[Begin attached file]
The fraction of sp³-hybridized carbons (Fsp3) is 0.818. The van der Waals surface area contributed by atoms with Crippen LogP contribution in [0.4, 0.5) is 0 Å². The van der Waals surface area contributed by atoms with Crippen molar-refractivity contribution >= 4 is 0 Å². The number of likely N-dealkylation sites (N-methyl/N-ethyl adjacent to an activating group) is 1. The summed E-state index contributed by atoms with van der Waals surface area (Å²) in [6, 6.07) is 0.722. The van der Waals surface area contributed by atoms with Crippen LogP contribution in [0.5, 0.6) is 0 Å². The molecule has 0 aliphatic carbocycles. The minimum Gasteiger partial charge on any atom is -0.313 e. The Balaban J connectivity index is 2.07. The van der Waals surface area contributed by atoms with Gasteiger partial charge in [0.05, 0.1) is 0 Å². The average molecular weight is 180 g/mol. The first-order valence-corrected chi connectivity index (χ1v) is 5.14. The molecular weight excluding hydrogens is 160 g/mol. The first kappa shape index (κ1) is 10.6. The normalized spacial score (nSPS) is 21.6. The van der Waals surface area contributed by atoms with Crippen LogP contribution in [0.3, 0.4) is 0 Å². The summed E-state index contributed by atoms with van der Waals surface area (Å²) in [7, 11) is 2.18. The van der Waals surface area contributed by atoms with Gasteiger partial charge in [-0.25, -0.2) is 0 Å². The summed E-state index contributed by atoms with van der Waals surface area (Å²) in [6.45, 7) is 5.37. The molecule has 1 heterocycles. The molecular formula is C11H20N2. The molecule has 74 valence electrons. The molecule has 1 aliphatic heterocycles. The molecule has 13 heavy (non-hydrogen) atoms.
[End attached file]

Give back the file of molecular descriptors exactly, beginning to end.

The fraction of sp³-hybridized carbons (Fsp3) is 0.818. The van der Waals surface area contributed by atoms with Crippen LogP contribution in [0.4, 0.5) is 0 Å². The van der Waals surface area contributed by atoms with Crippen molar-refractivity contribution >= 4 is 0 Å². The number of likely N-dealkylation sites (N-methyl/N-ethyl adjacent to an activating group) is 1. The summed E-state index contributed by atoms with van der Waals surface area (Å²) in [6, 6.07) is 0.722. The van der Waals surface area contributed by atoms with Crippen LogP contribution in [0.5, 0.6) is 0 Å². The molecule has 0 aliphatic carbocycles. The minimum Gasteiger partial charge on any atom is -0.313 e. The Balaban J connectivity index is 2.07. The van der Waals surface area contributed by atoms with Gasteiger partial charge in [0.05, 0.1) is 0 Å². The average molecular weight is 180 g/mol. The first-order valence-corrected chi connectivity index (χ1v) is 5.14. The molecular weight excluding hydrogens is 160 g/mol. The first kappa shape index (κ1) is 10.6. The normalized spacial score (nSPS) is 21.6. The van der Waals surface area contributed by atoms with Crippen LogP contribution in [0.3, 0.4) is 0 Å². The summed E-state index contributed by atoms with van der Waals surface area (Å²) in [7, 11) is 2.18. The van der Waals surface area contributed by atoms with Gasteiger partial charge in [-0.25, -0.2) is 0 Å². The summed E-state index contributed by atoms with van der Waals surface area (Å²) in [6.45, 7) is 5.37. The molecule has 1 heterocycles. The molecular formula is C11H20N2. The molecule has 74 valence electrons. The molecule has 1 aliphatic heterocycles. The molecule has 13 heavy (non-hydrogen) atoms.